Sometimes people make me feel like I'm crazy for just having been exposed to weird movies growing up, being on the Internet, and having a mom that worked three jobs, so Dionne Warwick was in a movie?? And then I find the movie on LimeWire and watch it, and then my 12 year old brain was like, What did I just watch? And what do you do almost a decade later when some of those images and ideas and questions are still in your head? I think the best answer is you end up writing a play.
KCRW: That sense of the absurd of "Funnyhouse of a Negro" becomes subtextual in movies such as "Slaves" and "Mandingo." You have people as contemporary as Dionne Warwick and Ken Norton, who can't begin to approximate a performance, so they're just there as representations literally to be fetishized by these people doing these period accents.
Harris: One of the great performances of defiance is Butterfly McQueen in "Gone with the Wind." As a Black person who grew up in the south, I was sort of forced to watch that movie, from every angle, both as something to be adored, and something to be reviled and then something that I came to have a really complicated relationship to in my adulthood. We watched it in school; I watched it in friends' homes; I watched it in my home. The number of people who told me it was the singular greatest film achievement of all time, no question from age five to 15, it's innumerable.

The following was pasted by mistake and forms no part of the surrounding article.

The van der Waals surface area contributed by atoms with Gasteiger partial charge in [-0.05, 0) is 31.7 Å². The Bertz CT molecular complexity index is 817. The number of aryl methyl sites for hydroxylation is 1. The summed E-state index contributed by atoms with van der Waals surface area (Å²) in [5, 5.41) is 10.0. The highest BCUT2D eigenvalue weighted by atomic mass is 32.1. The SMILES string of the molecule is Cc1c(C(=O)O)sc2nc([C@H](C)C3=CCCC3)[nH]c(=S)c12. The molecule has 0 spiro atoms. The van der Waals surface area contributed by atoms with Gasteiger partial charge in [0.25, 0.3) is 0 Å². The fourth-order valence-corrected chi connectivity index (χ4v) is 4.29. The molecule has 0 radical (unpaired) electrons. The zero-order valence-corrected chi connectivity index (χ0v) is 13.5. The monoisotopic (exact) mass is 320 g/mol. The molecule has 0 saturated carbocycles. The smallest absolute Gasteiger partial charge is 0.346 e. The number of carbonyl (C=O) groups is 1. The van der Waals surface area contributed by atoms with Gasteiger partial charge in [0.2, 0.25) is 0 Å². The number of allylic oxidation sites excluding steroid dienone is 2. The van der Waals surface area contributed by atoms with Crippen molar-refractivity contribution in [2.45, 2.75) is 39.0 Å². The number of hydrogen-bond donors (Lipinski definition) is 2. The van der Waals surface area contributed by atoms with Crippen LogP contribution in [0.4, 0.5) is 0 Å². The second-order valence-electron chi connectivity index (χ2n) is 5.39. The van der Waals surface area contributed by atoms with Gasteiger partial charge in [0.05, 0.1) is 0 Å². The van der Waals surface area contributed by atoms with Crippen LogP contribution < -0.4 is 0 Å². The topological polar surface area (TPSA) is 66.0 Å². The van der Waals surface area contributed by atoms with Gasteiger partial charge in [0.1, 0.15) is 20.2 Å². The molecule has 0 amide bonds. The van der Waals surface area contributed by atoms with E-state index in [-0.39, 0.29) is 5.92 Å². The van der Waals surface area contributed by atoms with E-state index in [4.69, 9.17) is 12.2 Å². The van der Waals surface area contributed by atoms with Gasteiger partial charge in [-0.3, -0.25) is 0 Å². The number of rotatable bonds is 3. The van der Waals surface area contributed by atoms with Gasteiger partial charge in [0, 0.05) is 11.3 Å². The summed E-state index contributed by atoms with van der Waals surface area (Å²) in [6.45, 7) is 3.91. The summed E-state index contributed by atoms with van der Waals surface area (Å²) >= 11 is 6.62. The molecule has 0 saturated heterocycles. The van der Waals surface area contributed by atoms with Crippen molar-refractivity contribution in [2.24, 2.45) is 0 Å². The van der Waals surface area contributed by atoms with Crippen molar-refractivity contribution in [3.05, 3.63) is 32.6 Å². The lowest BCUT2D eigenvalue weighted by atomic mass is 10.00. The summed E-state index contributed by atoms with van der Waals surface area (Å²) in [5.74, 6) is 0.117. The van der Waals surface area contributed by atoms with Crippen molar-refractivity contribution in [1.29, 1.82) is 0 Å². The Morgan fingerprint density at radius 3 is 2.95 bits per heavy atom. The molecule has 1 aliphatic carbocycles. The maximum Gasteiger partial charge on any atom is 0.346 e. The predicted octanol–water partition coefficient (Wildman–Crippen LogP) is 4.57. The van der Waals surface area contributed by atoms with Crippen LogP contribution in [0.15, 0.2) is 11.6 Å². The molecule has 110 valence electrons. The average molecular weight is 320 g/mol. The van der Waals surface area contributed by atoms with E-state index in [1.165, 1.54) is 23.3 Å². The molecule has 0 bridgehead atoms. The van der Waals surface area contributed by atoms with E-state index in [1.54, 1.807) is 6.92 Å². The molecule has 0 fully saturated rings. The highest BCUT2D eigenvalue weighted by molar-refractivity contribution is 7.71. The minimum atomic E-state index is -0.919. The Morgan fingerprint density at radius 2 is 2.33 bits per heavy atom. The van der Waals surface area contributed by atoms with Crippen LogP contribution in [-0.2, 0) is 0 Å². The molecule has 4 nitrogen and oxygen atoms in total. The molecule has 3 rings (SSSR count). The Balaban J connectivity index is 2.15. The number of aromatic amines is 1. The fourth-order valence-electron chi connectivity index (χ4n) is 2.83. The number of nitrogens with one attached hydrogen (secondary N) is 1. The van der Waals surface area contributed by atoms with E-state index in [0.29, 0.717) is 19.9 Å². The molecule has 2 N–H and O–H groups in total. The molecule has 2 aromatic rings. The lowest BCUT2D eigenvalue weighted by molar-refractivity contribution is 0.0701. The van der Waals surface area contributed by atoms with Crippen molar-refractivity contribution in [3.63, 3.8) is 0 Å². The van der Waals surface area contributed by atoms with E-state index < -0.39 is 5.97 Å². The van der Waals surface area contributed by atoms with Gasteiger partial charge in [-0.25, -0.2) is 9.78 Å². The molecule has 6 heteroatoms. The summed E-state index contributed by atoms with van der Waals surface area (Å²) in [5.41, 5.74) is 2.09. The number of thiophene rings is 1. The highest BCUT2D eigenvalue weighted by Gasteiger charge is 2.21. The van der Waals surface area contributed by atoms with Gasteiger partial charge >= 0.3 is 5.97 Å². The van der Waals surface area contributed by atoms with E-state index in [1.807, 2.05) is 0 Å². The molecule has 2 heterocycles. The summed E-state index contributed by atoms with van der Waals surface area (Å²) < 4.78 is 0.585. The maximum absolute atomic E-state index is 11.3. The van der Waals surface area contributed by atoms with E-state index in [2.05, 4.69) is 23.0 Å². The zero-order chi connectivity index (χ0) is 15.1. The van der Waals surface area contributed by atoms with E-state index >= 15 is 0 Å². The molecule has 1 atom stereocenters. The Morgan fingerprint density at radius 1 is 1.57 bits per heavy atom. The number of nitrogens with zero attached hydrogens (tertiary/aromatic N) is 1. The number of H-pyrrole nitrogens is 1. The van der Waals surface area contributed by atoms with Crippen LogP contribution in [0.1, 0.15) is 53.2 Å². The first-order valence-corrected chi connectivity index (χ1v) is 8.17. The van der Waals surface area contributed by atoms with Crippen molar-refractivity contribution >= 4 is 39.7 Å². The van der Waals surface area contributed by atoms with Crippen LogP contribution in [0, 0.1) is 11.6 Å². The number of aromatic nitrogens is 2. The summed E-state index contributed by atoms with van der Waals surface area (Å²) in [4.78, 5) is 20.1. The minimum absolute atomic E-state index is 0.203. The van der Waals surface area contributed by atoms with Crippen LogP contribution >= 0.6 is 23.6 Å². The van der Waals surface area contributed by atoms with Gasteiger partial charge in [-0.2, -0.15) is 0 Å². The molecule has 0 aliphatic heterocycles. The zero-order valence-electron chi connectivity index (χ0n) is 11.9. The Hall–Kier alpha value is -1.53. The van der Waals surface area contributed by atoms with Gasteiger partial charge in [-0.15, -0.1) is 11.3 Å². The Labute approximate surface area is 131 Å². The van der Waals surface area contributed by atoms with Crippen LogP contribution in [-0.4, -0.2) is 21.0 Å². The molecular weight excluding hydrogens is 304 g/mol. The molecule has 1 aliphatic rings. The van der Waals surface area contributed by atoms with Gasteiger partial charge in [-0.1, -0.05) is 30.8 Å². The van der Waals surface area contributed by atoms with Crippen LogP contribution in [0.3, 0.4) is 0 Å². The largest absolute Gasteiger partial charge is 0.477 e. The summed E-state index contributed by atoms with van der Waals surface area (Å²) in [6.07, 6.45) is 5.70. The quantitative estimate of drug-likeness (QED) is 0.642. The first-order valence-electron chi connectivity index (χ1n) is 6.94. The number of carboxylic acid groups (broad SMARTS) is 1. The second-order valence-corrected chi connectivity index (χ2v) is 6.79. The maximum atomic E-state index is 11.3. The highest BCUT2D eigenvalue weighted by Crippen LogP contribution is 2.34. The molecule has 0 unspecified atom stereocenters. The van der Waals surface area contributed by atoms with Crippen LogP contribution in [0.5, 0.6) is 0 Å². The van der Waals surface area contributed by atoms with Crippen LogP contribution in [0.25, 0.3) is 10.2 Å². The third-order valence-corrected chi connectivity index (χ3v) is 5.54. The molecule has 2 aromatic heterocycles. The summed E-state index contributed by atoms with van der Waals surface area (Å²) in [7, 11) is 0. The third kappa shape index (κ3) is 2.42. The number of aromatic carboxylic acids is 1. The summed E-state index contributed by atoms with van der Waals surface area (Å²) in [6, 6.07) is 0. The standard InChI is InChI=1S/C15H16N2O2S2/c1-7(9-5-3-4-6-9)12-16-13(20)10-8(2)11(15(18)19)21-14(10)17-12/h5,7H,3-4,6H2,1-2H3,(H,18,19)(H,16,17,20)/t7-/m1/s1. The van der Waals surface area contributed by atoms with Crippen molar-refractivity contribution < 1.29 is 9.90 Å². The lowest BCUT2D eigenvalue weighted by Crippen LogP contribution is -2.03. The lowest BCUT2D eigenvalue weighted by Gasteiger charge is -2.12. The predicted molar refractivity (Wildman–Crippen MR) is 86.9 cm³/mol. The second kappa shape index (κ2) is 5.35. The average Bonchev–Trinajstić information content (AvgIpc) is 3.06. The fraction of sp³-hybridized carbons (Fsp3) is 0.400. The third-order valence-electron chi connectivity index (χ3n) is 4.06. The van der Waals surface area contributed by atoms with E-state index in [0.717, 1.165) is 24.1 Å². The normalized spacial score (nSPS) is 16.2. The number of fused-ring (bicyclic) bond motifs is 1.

Yet when I grew up and started hearing people, especially other Black people be very dismissive of the films, and specifically Black people who weren't from the south at all, be very dismissive of the film, and even dismissive of the performance, I always found myself going back to Butterfly McQueen's performance. No one even knew how to direct her. And she's actually defying every understanding we have of what it means to be a slave girl, with every gesture she makes, every twirl of the eye, every shoulder shutter. It's a clown performance more so than an "honest" performance because I think that inherently Butterfly must have known that it was ridiculous to recreate this on screen with any sense of verisimilitude because the construction she was given by these white men who were attempting to do the best they could in what version of “wokeness” they had in 1947 were still so far away from the mark of our humanity.
KCRW: I wondered if the surreality was where you started or the emotional core when you were writing the play.